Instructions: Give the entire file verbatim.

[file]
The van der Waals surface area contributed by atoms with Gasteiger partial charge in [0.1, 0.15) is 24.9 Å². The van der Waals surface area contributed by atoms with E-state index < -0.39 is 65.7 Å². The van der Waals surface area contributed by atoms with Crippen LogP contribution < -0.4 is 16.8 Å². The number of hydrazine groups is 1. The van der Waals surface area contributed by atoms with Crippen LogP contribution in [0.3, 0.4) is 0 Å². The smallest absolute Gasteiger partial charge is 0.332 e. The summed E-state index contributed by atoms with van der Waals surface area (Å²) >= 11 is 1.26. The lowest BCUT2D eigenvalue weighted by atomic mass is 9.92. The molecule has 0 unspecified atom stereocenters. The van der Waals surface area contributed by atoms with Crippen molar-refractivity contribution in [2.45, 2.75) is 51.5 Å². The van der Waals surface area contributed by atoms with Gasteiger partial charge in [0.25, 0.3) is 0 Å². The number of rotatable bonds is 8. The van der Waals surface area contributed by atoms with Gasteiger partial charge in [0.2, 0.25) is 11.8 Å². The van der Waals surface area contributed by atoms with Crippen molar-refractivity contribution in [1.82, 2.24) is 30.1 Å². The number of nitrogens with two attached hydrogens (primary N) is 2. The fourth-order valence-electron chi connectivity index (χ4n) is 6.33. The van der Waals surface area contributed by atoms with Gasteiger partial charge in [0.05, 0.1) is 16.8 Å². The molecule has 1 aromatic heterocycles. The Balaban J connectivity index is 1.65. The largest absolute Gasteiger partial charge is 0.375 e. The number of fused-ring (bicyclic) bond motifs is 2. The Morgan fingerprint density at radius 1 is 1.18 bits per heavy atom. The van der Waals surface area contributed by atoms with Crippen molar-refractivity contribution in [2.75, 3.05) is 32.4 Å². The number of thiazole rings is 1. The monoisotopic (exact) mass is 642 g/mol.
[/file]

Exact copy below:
The van der Waals surface area contributed by atoms with Gasteiger partial charge in [0.1, 0.15) is 24.9 Å². The van der Waals surface area contributed by atoms with E-state index < -0.39 is 65.7 Å². The van der Waals surface area contributed by atoms with Crippen LogP contribution < -0.4 is 16.8 Å². The number of hydrazine groups is 1. The van der Waals surface area contributed by atoms with Crippen LogP contribution in [0.3, 0.4) is 0 Å². The smallest absolute Gasteiger partial charge is 0.332 e. The summed E-state index contributed by atoms with van der Waals surface area (Å²) >= 11 is 1.26. The lowest BCUT2D eigenvalue weighted by atomic mass is 9.92. The molecule has 0 unspecified atom stereocenters. The van der Waals surface area contributed by atoms with Crippen molar-refractivity contribution in [2.45, 2.75) is 51.5 Å². The van der Waals surface area contributed by atoms with Gasteiger partial charge in [0.25, 0.3) is 0 Å². The number of rotatable bonds is 8. The van der Waals surface area contributed by atoms with Gasteiger partial charge in [0.2, 0.25) is 11.8 Å². The van der Waals surface area contributed by atoms with Crippen molar-refractivity contribution in [1.82, 2.24) is 30.1 Å². The number of nitrogens with two attached hydrogens (primary N) is 2. The fourth-order valence-electron chi connectivity index (χ4n) is 6.33. The van der Waals surface area contributed by atoms with Gasteiger partial charge in [0.05, 0.1) is 16.8 Å². The molecule has 1 aromatic heterocycles. The Balaban J connectivity index is 1.65. The largest absolute Gasteiger partial charge is 0.375 e. The number of fused-ring (bicyclic) bond motifs is 2. The Morgan fingerprint density at radius 1 is 1.18 bits per heavy atom. The van der Waals surface area contributed by atoms with Crippen molar-refractivity contribution in [2.75, 3.05) is 32.4 Å². The number of thiazole rings is 1. The monoisotopic (exact) mass is 642 g/mol.